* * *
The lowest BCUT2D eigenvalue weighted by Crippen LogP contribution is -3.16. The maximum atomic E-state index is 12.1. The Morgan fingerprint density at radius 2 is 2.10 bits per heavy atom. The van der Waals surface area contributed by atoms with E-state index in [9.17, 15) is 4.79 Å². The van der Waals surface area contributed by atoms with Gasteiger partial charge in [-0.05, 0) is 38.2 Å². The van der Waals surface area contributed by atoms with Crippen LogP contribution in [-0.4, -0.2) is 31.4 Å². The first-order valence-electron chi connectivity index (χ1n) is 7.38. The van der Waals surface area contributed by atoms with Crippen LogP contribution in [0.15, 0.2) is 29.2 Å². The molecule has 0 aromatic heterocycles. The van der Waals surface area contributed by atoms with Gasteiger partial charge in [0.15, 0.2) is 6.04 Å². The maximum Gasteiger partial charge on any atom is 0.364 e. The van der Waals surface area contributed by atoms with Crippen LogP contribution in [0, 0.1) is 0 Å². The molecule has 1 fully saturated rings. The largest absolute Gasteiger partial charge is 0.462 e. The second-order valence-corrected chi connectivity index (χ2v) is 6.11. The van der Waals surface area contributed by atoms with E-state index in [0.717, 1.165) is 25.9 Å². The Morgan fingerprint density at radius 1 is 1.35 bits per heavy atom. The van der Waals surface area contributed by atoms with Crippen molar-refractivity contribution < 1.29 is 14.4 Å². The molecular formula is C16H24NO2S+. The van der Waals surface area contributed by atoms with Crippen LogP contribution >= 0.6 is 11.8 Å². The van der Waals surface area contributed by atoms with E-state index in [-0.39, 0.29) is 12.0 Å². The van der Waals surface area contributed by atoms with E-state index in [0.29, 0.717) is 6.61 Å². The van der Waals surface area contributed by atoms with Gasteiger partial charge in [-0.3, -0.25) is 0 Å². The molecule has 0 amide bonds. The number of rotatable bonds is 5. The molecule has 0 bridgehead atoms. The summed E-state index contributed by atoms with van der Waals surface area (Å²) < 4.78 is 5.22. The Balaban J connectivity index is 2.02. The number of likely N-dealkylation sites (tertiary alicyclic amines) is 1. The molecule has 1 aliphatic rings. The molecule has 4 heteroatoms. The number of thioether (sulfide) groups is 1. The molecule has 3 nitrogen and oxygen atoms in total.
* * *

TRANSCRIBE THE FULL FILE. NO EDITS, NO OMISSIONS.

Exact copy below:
The lowest BCUT2D eigenvalue weighted by Crippen LogP contribution is -3.16. The maximum atomic E-state index is 12.1. The Morgan fingerprint density at radius 2 is 2.10 bits per heavy atom. The van der Waals surface area contributed by atoms with E-state index in [9.17, 15) is 4.79 Å². The van der Waals surface area contributed by atoms with Gasteiger partial charge in [-0.05, 0) is 38.2 Å². The van der Waals surface area contributed by atoms with Crippen LogP contribution in [-0.4, -0.2) is 31.4 Å². The first-order valence-electron chi connectivity index (χ1n) is 7.38. The van der Waals surface area contributed by atoms with Crippen LogP contribution in [0.15, 0.2) is 29.2 Å². The molecule has 0 aromatic heterocycles. The van der Waals surface area contributed by atoms with Gasteiger partial charge in [0.15, 0.2) is 6.04 Å². The maximum Gasteiger partial charge on any atom is 0.364 e. The van der Waals surface area contributed by atoms with Crippen LogP contribution in [0, 0.1) is 0 Å². The molecule has 1 fully saturated rings. The largest absolute Gasteiger partial charge is 0.462 e. The second-order valence-corrected chi connectivity index (χ2v) is 6.11. The van der Waals surface area contributed by atoms with E-state index in [0.717, 1.165) is 25.9 Å². The Morgan fingerprint density at radius 1 is 1.35 bits per heavy atom. The van der Waals surface area contributed by atoms with Crippen molar-refractivity contribution < 1.29 is 14.4 Å². The molecular formula is C16H24NO2S+. The van der Waals surface area contributed by atoms with Crippen LogP contribution >= 0.6 is 11.8 Å². The van der Waals surface area contributed by atoms with E-state index in [-0.39, 0.29) is 12.0 Å². The van der Waals surface area contributed by atoms with E-state index in [0.29, 0.717) is 6.61 Å². The van der Waals surface area contributed by atoms with Gasteiger partial charge in [-0.3, -0.25) is 0 Å². The molecule has 0 amide bonds. The number of rotatable bonds is 5. The molecule has 0 bridgehead atoms. The summed E-state index contributed by atoms with van der Waals surface area (Å²) < 4.78 is 5.22. The Balaban J connectivity index is 2.02. The number of likely N-dealkylation sites (tertiary alicyclic amines) is 1. The molecule has 1 aliphatic rings. The molecule has 4 heteroatoms. The number of thioether (sulfide) groups is 1. The molecule has 3 nitrogen and oxygen atoms in total.